I am not trying to infer from the questions asked last week that pastors should ignore what is happening around them and ignore them in their preaching, especially if they relate to the text for the day. The biblical text, without any doubt, has to be contextualized and applied to our lives in order for it to have the desired result.
It is for this reason that I always end sermons with the question, “and so what?” By asking this question, I hope to say, “What does this sermon mean to you? Why did you have to listen to me for more than twenty minutes today? How could this logo or rhema word affect your life? What is the Lord saying to you? What epiphany did you receive from the proclamation of the Word that could change your view about God, yourself, and His church?”
Honestly, these questions cannot be adequately answered by a congregant in attendance on a Sunday morning if I do not preach the Word of God and nothing but the Word of God. Many times when I think I am done writing or working out my sermon, I soon realize when I ask myself the “and so what” question, the sermon I prepared is heavily influenced by my biases, personal opinion, contemporary issues, popular culture, and things I have heard from and about others. Sometimes sadly, I have to admit to myself, albeit to my dislike, that this is not really God’s Word but mine. I have prepared a sermon on everything else but the Word of God. It goes without saying then that when I realize it, I immediately start writing the sermon all over. .
Please do not think this is an indictment. If it is, I am the first to be indicted by my own writing because I am guilty of doing exactly what I am writing about. The most logical question to ask regarding this is, why are preachers tempted to preach everything else but the gospel message?
I believe that there are a number of reasons why. Here are a few:
1. We are too busy trying to handle the hundred and one additional tasks associated with being a pastor.
2. We are simply lazy and do not want to take the time in the presence of God to hear from Him and declare to His people with fear or favor, “Thus says the Lord.”
3. We do not have the required education to fully do an exegetical work on a text from which we would like to preach.
4. We are too discouraged with the folks to whom we preach the Word to the point where we really do not care anymore what we say because we feel that they will not hear what is being preached anyway. Therefore, why bother?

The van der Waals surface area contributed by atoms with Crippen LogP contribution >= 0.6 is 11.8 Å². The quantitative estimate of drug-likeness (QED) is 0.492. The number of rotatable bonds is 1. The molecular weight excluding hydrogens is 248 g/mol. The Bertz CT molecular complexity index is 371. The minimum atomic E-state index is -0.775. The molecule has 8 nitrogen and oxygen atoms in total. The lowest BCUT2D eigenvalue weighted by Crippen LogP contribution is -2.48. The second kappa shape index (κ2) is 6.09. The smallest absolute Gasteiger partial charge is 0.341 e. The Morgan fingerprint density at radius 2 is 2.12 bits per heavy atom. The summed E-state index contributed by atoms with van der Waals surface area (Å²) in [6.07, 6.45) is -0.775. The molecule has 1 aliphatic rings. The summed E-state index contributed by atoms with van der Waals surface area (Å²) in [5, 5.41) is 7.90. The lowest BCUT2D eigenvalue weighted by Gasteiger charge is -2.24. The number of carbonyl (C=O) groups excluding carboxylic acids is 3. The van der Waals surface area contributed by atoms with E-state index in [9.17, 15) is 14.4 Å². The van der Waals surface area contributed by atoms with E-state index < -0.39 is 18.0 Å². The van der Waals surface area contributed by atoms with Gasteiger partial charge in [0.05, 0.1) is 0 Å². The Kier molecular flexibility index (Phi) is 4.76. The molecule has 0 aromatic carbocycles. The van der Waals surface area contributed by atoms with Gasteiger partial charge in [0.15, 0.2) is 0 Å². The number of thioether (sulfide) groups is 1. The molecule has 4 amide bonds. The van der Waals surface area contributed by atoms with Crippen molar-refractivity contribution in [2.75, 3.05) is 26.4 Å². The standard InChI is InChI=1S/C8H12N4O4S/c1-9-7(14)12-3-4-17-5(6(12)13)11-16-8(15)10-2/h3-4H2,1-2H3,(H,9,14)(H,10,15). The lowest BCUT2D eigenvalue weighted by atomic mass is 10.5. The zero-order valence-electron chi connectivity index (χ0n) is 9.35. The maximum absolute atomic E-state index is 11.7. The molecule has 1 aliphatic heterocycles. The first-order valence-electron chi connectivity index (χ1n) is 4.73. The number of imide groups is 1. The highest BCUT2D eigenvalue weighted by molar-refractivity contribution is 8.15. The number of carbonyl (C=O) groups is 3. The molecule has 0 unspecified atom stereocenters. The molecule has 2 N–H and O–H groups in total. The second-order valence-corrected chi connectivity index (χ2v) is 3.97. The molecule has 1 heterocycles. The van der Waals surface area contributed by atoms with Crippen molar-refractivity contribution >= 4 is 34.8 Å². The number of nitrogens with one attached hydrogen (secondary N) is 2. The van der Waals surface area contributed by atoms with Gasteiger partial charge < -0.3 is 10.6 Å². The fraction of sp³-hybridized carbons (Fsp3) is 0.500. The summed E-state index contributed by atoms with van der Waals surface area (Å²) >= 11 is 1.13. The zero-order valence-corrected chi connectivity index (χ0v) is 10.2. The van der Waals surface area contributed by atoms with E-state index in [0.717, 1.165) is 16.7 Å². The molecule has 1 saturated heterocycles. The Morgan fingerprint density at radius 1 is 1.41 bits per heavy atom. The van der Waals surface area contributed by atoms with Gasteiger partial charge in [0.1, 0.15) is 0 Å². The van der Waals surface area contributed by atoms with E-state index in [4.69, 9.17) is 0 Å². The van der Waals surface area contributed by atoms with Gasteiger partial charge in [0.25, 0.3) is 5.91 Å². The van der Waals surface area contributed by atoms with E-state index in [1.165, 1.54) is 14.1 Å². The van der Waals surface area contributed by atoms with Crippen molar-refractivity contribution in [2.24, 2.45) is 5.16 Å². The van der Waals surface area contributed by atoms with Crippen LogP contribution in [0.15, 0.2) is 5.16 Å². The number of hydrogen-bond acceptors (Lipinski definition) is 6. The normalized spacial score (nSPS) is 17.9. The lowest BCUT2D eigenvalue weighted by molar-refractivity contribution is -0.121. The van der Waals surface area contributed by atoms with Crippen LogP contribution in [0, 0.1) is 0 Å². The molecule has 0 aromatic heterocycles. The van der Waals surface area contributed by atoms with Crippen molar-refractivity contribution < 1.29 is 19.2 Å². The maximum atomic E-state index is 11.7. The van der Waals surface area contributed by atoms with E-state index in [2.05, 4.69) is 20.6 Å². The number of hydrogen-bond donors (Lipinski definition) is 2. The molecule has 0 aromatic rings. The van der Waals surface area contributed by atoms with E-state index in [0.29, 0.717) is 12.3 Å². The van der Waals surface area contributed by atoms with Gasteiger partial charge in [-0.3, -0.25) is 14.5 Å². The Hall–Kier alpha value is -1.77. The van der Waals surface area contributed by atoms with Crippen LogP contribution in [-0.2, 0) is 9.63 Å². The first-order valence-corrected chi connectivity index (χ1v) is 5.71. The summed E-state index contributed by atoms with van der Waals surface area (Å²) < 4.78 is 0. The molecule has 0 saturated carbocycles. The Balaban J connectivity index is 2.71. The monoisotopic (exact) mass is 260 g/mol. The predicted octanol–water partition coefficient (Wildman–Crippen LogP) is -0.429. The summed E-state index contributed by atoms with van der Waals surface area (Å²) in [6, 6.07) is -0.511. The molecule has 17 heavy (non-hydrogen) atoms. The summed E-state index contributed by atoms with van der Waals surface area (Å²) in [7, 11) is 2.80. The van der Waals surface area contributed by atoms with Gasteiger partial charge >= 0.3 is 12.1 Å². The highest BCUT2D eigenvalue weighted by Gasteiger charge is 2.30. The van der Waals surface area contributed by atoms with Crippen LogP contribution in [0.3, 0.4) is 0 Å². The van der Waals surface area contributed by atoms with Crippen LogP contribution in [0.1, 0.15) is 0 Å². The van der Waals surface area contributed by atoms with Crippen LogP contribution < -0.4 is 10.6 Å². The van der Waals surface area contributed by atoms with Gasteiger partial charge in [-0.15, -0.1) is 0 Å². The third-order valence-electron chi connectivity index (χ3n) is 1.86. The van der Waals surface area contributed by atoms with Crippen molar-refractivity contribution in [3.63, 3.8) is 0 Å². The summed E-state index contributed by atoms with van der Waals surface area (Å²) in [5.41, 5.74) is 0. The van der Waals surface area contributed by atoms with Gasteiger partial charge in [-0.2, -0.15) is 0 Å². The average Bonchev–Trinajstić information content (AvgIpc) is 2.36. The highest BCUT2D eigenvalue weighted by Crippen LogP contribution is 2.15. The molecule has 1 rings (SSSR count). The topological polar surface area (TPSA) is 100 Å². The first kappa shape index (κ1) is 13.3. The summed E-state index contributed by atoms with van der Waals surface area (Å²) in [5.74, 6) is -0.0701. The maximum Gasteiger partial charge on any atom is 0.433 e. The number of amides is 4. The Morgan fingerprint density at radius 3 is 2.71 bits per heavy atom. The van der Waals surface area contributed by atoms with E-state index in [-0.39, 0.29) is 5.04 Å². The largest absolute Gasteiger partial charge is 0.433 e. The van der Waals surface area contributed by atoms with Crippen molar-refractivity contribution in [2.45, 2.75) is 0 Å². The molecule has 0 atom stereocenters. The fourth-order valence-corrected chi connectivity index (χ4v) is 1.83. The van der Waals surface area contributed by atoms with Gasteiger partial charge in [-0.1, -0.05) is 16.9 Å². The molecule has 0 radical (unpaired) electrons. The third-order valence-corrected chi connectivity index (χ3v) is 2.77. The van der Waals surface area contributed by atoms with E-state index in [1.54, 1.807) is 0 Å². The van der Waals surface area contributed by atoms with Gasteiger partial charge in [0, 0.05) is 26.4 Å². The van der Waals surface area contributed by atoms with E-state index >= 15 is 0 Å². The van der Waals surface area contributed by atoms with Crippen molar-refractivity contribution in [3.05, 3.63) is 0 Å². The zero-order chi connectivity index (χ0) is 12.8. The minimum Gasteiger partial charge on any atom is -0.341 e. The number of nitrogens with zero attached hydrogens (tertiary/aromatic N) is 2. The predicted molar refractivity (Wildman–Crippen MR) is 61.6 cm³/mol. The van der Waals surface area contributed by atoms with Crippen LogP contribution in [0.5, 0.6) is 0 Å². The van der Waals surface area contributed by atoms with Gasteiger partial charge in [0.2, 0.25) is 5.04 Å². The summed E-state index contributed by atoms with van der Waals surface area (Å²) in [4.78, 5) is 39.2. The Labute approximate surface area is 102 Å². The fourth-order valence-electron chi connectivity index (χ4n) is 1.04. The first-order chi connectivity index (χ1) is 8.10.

5. We have become tired of preaching and no longer see ourselves as God’s spokesperson or ambassador on this earth. Preaching has become a job that allows us to put food on the table for our family.
6. We are afraid that if we speak the truth, we might get kicked out of our parish.
7. The enemy, Satan, knowing how powerful the unadulterated Word is when preached, does everything he can to hinder us from declaring the full council of God to His people.
We are in a difficult position as preachers because some of us have lost the essence and power associated with the pulpit ministry. People come to church with the intent to listen to God’s Word and receive new insight for their journey with the Lord. Unfortunately, they hear everything else but the Word. Disappointed and dissatisfied, some leave wondering if they had made the right decision to come in the first place. Others decide to come back with the hope that they will hear “a word” from the Lord the next time.
Oh, that the preacher would understand the power associated with preaching the Word of God! Oh that we would understand heaven stands in attention when we proclaim the Word! Oh that we would understand humanity is waiting for the unadulterated Word to be preached in order for people to come to the saving knowledge of Jesus! I say this with great sadness in my heart and with a deep yearning within me that God will rescue us as preachers and take us back to the true meaning of our calling.
If you are asking yourself, why should I preach the gospel? What does it mean to preach the gospel and nothing but the gospel? What impact would this have on my ministry and the people to whom I minister God’s word?
I would encourage you to read part III of this article next week.